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Police admit slack coastal security
Makarand Gadgil in Mumbai | November 29, 2008 12:25 IST
Alarm bells rang briefly in 1993, when explosives were landed on the Konkan coast meant for serial blasts all over Mumbai. At that time, the Maharashtra government made plans to beef up coastal security.
Mumbai, the country's financial capital, has been under terrorist attacks since late Wednesday after barged into the city using the sea route.
In fact, Defence Minister AK Antony, while addressing navy officers in Kochi a few days back, spoke about the terrorist threat to the west coast.
Interestingly, in his 2006 novel, legendary thriller writer Frederic Forsyth had predicted that the next big terrorist attack in the world would take place via sea route.
But little has happened on coastal security since 1993. Vigil on the coast was considered the job of Navy, Coast Guard and Customs. In 15 years, all that the Maharashtra government has been able to do is build an infrastructure of 17 launches, most of them so run down that they remain on the coast due lack of maintenance.
This includes seven boats for keeping vigil on Mumbai's coastline. Policemen assigned to patrolling duty on the sea have to frequently rent boats from local fishermen and carry out the patrolling.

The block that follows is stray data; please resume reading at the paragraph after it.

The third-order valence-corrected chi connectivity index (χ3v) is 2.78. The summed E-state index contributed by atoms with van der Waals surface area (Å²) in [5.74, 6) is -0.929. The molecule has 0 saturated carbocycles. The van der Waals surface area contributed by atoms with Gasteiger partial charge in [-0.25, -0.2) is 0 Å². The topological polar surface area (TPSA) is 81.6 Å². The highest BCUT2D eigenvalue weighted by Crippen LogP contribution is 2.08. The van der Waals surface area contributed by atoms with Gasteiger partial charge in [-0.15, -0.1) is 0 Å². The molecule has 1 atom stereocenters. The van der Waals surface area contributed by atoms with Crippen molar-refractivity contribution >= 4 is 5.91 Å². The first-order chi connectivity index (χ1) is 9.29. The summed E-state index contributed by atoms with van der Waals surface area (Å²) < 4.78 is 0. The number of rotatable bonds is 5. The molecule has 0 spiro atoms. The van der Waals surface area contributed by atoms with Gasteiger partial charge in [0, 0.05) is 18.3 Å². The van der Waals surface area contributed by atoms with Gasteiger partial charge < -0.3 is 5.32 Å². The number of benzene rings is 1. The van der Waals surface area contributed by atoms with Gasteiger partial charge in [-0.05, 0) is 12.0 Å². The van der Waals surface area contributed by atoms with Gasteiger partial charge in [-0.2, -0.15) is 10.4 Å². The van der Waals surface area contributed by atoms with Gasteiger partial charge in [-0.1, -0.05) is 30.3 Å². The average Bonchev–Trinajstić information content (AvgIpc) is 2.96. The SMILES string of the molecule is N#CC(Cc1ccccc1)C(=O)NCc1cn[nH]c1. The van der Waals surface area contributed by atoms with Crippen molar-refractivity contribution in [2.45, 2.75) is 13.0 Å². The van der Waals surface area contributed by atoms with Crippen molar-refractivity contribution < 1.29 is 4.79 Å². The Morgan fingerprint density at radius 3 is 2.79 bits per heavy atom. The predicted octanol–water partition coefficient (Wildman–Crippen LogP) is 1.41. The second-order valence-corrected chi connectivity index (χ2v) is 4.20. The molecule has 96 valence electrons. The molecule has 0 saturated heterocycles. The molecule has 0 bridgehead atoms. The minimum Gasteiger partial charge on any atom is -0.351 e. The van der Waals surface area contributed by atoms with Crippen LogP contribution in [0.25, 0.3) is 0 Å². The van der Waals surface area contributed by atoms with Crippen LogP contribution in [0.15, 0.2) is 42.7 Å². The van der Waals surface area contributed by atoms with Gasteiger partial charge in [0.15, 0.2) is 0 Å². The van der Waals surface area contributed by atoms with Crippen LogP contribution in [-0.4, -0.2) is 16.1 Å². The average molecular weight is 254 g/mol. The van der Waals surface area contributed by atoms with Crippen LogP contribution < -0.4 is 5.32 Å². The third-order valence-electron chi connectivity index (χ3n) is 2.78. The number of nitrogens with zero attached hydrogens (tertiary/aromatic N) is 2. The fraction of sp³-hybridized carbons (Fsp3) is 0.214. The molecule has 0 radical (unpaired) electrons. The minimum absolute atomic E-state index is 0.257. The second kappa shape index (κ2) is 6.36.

The Maharashtra government has created 12 special coastal police stations but no additional manpower has been allocated to them. Instead, local police are deployed at these police stations on rotation basis.
Around one and a half years ago, the central government had sanctioned Rs 41 crore (Rs 410 million) for modernisation and upgrade of maritime police functioning. Of this, Rs 31 crore (Rs 310 million) was allocated for acquiring new speed boats, night-vision binoculars, modern communication equipment and arms. However, the state government still is in the process of acquiring these boats.
When contacted, Director General of Maharashtra Police AN Roy admitted that coastal policing has remained somewhat neglected. "The state police is in the process of increasing its coastal resonance and issue of men and material will be taken up with appropriate authorities once we manage to wipe out the terrorists who have attacked the city."
"However, the job of the police is to essentially provide security along the coast and it is the job of coast guard or navy to provide maritime security. But we will make efforts to increase coordination between state police and these agencies," he added.
Speaking with Business Standard, Lt Gen DB Shekatar (retired), former director general of Assam Rifles who had led many counter insurgency operations in the North-East, said there was a lack of coordination between Indian Navy, Coast Guard and maritime police of the state government. Otherwise, it would not have been possible for a boat with 20 to 25 men, all heavily armed, to easily enter into the Mumbai harbour, he said.
"Considering the country's high value targets like oil refineries, atomic research centres like the Bhabha Atomic Research Centre, naval bases are located along our vast sea coast, and we need to make serious efforts to beef up our maritime security," Shekatar added.
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